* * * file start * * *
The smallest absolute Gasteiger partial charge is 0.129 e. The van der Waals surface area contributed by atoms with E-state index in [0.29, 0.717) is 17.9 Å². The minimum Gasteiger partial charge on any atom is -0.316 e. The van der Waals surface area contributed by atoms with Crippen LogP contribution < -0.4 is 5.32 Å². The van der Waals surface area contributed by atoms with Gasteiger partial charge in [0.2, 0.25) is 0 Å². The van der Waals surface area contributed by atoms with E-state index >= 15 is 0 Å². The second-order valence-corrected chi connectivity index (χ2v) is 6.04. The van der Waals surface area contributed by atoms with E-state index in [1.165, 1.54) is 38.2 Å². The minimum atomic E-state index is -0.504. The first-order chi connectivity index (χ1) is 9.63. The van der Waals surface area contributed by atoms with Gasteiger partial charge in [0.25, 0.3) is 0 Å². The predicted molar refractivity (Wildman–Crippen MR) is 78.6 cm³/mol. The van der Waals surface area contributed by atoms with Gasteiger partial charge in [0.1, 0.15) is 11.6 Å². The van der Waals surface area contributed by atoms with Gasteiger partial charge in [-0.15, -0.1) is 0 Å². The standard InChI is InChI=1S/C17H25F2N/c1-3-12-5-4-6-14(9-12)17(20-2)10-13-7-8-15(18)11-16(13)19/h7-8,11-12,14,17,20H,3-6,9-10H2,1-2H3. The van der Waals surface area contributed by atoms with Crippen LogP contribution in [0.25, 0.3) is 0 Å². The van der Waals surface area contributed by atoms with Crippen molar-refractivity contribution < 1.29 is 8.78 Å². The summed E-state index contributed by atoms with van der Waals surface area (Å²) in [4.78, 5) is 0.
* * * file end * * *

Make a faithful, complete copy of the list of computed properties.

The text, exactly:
The smallest absolute Gasteiger partial charge is 0.129 e. The van der Waals surface area contributed by atoms with E-state index in [0.29, 0.717) is 17.9 Å². The minimum Gasteiger partial charge on any atom is -0.316 e. The van der Waals surface area contributed by atoms with Crippen LogP contribution < -0.4 is 5.32 Å². The van der Waals surface area contributed by atoms with Gasteiger partial charge in [0.2, 0.25) is 0 Å². The van der Waals surface area contributed by atoms with E-state index >= 15 is 0 Å². The second-order valence-corrected chi connectivity index (χ2v) is 6.04. The van der Waals surface area contributed by atoms with E-state index in [1.165, 1.54) is 38.2 Å². The minimum atomic E-state index is -0.504. The first-order chi connectivity index (χ1) is 9.63. The van der Waals surface area contributed by atoms with Gasteiger partial charge in [0.25, 0.3) is 0 Å². The predicted molar refractivity (Wildman–Crippen MR) is 78.6 cm³/mol. The van der Waals surface area contributed by atoms with Gasteiger partial charge in [0.1, 0.15) is 11.6 Å². The van der Waals surface area contributed by atoms with Gasteiger partial charge in [-0.15, -0.1) is 0 Å². The standard InChI is InChI=1S/C17H25F2N/c1-3-12-5-4-6-14(9-12)17(20-2)10-13-7-8-15(18)11-16(13)19/h7-8,11-12,14,17,20H,3-6,9-10H2,1-2H3. The van der Waals surface area contributed by atoms with Crippen LogP contribution in [0.25, 0.3) is 0 Å². The van der Waals surface area contributed by atoms with Crippen molar-refractivity contribution < 1.29 is 8.78 Å². The summed E-state index contributed by atoms with van der Waals surface area (Å²) in [4.78, 5) is 0.